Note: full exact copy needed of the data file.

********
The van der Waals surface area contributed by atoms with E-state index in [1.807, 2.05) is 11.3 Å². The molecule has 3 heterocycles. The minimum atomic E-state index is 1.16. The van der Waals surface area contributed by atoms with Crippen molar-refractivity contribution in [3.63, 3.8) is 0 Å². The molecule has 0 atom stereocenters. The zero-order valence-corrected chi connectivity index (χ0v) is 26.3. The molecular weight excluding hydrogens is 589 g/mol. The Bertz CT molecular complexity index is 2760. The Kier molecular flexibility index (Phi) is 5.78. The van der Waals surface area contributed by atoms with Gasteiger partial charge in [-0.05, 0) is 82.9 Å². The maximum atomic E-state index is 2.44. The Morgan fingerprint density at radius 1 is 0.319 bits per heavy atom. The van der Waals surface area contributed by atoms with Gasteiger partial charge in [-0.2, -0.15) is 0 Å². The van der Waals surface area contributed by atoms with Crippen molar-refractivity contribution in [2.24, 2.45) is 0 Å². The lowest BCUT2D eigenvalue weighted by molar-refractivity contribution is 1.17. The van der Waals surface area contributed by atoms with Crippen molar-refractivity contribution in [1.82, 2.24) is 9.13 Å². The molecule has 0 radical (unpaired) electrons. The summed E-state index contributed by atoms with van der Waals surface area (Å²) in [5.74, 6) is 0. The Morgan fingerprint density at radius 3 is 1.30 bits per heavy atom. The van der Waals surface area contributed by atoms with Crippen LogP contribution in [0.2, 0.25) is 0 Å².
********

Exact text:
The van der Waals surface area contributed by atoms with E-state index in [1.807, 2.05) is 11.3 Å². The molecule has 3 heterocycles. The minimum atomic E-state index is 1.16. The van der Waals surface area contributed by atoms with Crippen molar-refractivity contribution in [3.63, 3.8) is 0 Å². The molecule has 0 atom stereocenters. The zero-order valence-corrected chi connectivity index (χ0v) is 26.3. The molecular weight excluding hydrogens is 589 g/mol. The Bertz CT molecular complexity index is 2760. The Kier molecular flexibility index (Phi) is 5.78. The van der Waals surface area contributed by atoms with Gasteiger partial charge in [-0.05, 0) is 82.9 Å². The maximum atomic E-state index is 2.44. The Morgan fingerprint density at radius 1 is 0.319 bits per heavy atom. The van der Waals surface area contributed by atoms with Gasteiger partial charge in [-0.2, -0.15) is 0 Å². The van der Waals surface area contributed by atoms with Crippen molar-refractivity contribution in [2.24, 2.45) is 0 Å². The lowest BCUT2D eigenvalue weighted by molar-refractivity contribution is 1.17. The van der Waals surface area contributed by atoms with Crippen molar-refractivity contribution in [1.82, 2.24) is 9.13 Å². The molecule has 0 radical (unpaired) electrons. The summed E-state index contributed by atoms with van der Waals surface area (Å²) in [5.74, 6) is 0. The Morgan fingerprint density at radius 3 is 1.30 bits per heavy atom. The van der Waals surface area contributed by atoms with Crippen LogP contribution in [0.2, 0.25) is 0 Å².